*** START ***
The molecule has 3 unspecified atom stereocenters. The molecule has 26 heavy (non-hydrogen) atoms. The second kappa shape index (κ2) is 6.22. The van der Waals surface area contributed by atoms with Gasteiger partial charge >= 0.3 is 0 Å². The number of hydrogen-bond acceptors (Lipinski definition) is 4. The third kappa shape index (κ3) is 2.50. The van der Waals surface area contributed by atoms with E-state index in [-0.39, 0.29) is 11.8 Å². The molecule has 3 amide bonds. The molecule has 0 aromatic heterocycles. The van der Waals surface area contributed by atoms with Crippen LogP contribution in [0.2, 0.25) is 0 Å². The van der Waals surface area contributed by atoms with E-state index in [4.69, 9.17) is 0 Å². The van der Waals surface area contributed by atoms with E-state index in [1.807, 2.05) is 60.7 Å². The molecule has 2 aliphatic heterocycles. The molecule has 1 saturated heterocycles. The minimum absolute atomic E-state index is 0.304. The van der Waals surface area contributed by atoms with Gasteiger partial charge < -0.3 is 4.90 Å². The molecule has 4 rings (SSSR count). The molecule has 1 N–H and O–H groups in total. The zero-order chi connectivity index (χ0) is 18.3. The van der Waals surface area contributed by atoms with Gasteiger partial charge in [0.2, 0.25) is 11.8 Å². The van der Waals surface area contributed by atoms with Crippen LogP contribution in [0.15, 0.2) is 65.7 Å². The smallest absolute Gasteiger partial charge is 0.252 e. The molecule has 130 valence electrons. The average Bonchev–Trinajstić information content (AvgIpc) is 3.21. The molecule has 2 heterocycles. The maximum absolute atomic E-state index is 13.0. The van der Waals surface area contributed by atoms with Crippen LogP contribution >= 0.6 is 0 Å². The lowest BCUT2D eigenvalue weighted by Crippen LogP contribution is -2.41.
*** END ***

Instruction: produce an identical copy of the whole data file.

The molecule has 3 unspecified atom stereocenters. The molecule has 26 heavy (non-hydrogen) atoms. The second kappa shape index (κ2) is 6.22. The van der Waals surface area contributed by atoms with Gasteiger partial charge >= 0.3 is 0 Å². The number of hydrogen-bond acceptors (Lipinski definition) is 4. The third kappa shape index (κ3) is 2.50. The van der Waals surface area contributed by atoms with E-state index in [-0.39, 0.29) is 11.8 Å². The molecule has 3 amide bonds. The molecule has 0 aromatic heterocycles. The van der Waals surface area contributed by atoms with Crippen LogP contribution in [0.2, 0.25) is 0 Å². The van der Waals surface area contributed by atoms with E-state index in [4.69, 9.17) is 0 Å². The van der Waals surface area contributed by atoms with E-state index in [1.807, 2.05) is 60.7 Å². The molecule has 2 aliphatic heterocycles. The molecule has 1 saturated heterocycles. The minimum absolute atomic E-state index is 0.304. The van der Waals surface area contributed by atoms with Gasteiger partial charge < -0.3 is 4.90 Å². The molecule has 4 rings (SSSR count). The molecule has 1 N–H and O–H groups in total. The zero-order chi connectivity index (χ0) is 18.3. The van der Waals surface area contributed by atoms with Gasteiger partial charge in [0.2, 0.25) is 11.8 Å². The van der Waals surface area contributed by atoms with Crippen LogP contribution in [0.15, 0.2) is 65.7 Å². The smallest absolute Gasteiger partial charge is 0.252 e. The molecule has 130 valence electrons. The average Bonchev–Trinajstić information content (AvgIpc) is 3.21. The molecule has 2 heterocycles. The maximum absolute atomic E-state index is 13.0. The van der Waals surface area contributed by atoms with Crippen LogP contribution >= 0.6 is 0 Å². The lowest BCUT2D eigenvalue weighted by Crippen LogP contribution is -2.41.